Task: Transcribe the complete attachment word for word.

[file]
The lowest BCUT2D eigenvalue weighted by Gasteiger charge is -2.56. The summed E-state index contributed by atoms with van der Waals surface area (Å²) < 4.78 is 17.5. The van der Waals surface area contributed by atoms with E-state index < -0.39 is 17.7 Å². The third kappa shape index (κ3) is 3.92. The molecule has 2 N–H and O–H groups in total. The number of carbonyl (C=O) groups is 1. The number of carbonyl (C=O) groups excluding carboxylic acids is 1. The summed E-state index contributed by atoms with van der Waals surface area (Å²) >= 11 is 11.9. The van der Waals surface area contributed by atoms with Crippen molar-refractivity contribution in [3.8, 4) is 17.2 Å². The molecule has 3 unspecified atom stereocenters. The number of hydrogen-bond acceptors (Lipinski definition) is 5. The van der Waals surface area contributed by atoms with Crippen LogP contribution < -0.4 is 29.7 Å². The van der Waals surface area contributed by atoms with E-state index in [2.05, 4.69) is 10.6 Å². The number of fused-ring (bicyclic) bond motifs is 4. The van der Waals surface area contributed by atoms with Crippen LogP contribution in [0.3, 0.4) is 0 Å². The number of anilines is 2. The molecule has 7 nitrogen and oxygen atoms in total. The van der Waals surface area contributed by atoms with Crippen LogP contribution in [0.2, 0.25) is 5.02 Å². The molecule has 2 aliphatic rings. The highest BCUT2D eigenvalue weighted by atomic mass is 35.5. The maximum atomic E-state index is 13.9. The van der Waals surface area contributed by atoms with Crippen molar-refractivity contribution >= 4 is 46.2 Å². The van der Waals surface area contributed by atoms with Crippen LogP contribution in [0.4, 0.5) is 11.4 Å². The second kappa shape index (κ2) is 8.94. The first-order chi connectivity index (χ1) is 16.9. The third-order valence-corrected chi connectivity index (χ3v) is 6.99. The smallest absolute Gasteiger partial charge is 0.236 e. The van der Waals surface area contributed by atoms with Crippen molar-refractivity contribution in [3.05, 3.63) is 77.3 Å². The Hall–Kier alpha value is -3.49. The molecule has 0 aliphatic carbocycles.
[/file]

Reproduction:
The lowest BCUT2D eigenvalue weighted by Gasteiger charge is -2.56. The summed E-state index contributed by atoms with van der Waals surface area (Å²) < 4.78 is 17.5. The van der Waals surface area contributed by atoms with E-state index < -0.39 is 17.7 Å². The third kappa shape index (κ3) is 3.92. The molecule has 2 N–H and O–H groups in total. The number of carbonyl (C=O) groups is 1. The number of carbonyl (C=O) groups excluding carboxylic acids is 1. The summed E-state index contributed by atoms with van der Waals surface area (Å²) >= 11 is 11.9. The van der Waals surface area contributed by atoms with Crippen molar-refractivity contribution in [3.8, 4) is 17.2 Å². The molecule has 3 unspecified atom stereocenters. The number of hydrogen-bond acceptors (Lipinski definition) is 5. The van der Waals surface area contributed by atoms with Crippen LogP contribution < -0.4 is 29.7 Å². The van der Waals surface area contributed by atoms with E-state index in [2.05, 4.69) is 10.6 Å². The number of fused-ring (bicyclic) bond motifs is 4. The van der Waals surface area contributed by atoms with Crippen LogP contribution in [0.3, 0.4) is 0 Å². The number of anilines is 2. The molecule has 7 nitrogen and oxygen atoms in total. The van der Waals surface area contributed by atoms with Crippen LogP contribution in [0.2, 0.25) is 5.02 Å². The molecule has 2 aliphatic rings. The highest BCUT2D eigenvalue weighted by atomic mass is 35.5. The maximum atomic E-state index is 13.9. The van der Waals surface area contributed by atoms with Crippen molar-refractivity contribution >= 4 is 46.2 Å². The van der Waals surface area contributed by atoms with Crippen LogP contribution in [0.4, 0.5) is 11.4 Å². The second kappa shape index (κ2) is 8.94. The first-order chi connectivity index (χ1) is 16.9. The third-order valence-corrected chi connectivity index (χ3v) is 6.99. The smallest absolute Gasteiger partial charge is 0.236 e. The van der Waals surface area contributed by atoms with Crippen molar-refractivity contribution in [3.05, 3.63) is 77.3 Å². The Hall–Kier alpha value is -3.49. The molecule has 0 aliphatic carbocycles.